Wondering what are the pros and cons of being VAT registered? Read our article to find out more about what is means to register your business for VAT.
(5 minute read)
Today’s tip will cover:
- Pros and cons of being VAT registered
- Important guidelines for registering to the HMRC
Have you ever wondered if you should register your business for VAT?
On this post, you will find an easy yet practical summary of where to start.
Firstly, it is important to know your VAT taxable turnover. The term refers to the total value of sales your business makes that is subject to tax.
According to gov.uk, “Businesses have to register for VAT if their VAT taxable turnover is more than £85,000. They can also choose to register if their turnover is less than £85,000.”
The question remains: Should I register my business for VAT?
As stated above, businesses are required to register if their turnover exceeds £85,000. Other factors include taking over someone else’s business or taking the business premises of a VAT registered business of a similar trade.
However, a business can voluntarily register to the HMRC. Here are a few benefits:
- You can reclaim your input VAT on business purchases;
- It will be beneficial to your customers who are also VAT-registered, as adding VAT will not make your supplies more expensive;
- If you sell zero-rated supplies you might be repaid;
- You can reclaim input VAT on certain goods and services received before registration;
- Other reclaims are possible for exempt supplies such as Buy-to-lets.
There are also some disadvantages to keep in mind:
- As a sole trader, all of the businesses you run will be subject to VAT;
- You will have additional responsibilities such as invoicing, paperwork and managing VAT returns;
- In addition to this, you will also be responsible for any errors such as late submissions or late payments, and subject to penalties;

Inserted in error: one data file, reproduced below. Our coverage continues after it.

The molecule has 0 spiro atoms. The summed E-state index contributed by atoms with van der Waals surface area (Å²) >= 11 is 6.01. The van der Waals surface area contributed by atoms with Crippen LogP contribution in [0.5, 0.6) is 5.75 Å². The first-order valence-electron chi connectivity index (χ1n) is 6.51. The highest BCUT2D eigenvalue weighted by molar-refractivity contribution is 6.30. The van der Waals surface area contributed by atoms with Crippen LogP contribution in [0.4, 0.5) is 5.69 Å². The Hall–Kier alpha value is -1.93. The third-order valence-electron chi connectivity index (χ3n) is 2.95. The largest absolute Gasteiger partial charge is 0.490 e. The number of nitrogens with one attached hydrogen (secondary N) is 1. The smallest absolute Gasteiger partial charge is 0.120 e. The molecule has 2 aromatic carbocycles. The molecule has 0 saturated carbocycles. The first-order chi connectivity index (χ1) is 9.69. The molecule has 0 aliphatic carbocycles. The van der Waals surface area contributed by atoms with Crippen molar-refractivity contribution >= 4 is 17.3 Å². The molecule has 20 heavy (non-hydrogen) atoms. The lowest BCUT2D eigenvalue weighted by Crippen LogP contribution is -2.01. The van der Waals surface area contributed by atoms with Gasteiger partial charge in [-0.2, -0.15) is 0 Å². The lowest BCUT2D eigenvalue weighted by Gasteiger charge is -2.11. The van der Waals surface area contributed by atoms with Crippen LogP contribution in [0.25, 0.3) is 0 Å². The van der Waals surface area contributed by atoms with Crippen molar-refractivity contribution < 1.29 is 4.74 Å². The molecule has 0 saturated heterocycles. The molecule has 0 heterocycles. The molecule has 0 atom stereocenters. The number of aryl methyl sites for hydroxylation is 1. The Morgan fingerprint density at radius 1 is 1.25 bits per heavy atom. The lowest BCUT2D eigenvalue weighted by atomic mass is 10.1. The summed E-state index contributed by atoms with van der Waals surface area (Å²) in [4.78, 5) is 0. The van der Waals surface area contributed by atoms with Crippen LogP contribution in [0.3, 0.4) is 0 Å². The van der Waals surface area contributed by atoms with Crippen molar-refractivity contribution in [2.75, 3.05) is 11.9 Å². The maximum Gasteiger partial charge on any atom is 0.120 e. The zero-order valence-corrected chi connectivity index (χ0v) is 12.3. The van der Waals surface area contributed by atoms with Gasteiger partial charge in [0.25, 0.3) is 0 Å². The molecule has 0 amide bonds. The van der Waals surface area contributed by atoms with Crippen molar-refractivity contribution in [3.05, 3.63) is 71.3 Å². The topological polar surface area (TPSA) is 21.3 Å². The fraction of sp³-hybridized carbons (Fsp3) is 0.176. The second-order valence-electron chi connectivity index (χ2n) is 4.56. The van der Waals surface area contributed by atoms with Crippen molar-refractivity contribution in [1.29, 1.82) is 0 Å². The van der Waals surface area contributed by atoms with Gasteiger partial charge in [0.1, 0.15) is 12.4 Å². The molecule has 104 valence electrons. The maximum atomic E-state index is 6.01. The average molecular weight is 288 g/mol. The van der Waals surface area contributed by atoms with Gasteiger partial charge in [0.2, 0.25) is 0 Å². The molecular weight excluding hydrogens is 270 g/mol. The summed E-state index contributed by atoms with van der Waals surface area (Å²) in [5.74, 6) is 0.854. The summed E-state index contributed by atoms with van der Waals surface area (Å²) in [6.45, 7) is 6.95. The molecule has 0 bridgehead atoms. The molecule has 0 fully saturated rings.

- Your goods and services will be more expensive to non-VAT-registered customers.
Am I running a business for tax purposes?
HMRC can refuse to register a business if it’s not an economic activity. This means that the activity in question must be “for remuneration”.
For example, a company that produced hay and maintained outbuildings on its owners’ land was not found to be running a business (Babylon Farm Ltd v HMRC  TC7356). On this basis, it was disallowed its input VAT claim.
So if there is any doubt on whether a business constitutes an economic activity and can register for VAT, the HMRC runs a series of tests.
When registering for VAT, consider, also:
You can register as an intending trader before making any supplies.
You can claim back Pre-registration input VAT on goods that are less than four years old at the time of registration.
Do not charge any VAT until you receive the registration certificate and VAT number.
Since April 2022, businesses have been required to apply for Making Tax Digital, and to keep digital records of their VAT.
Using the Flat-rate scheme, you could pay a fixed percentage of your turnover to HMRC.
Second hand businesses can also apply for the Margin scheme, and farmers to the Agricultural Flat Rate scheme.
Consider whether you will make returns annually, monthly or quarterly.
You could account for VAT on a cash receipts and payments basis.
When invoicing customers, make sure you meet the invoicing requirements.
If supplying for outside the UK, consider rules for overseas trading.
Make sure you are aware of filing and paper obligations and deadlines.
We hope you’ve enjoyed our guide on getting started on VAT for business. If you need expertise help, make sure you seek tax advice with our specialists.
Contact us today at 01772 788200 to find out more about how we can help, or WhatsApp us out-of-hours at 07787 010190. Sending an e-mail is simple too, just fill out the short form below and we’ll get back to you!
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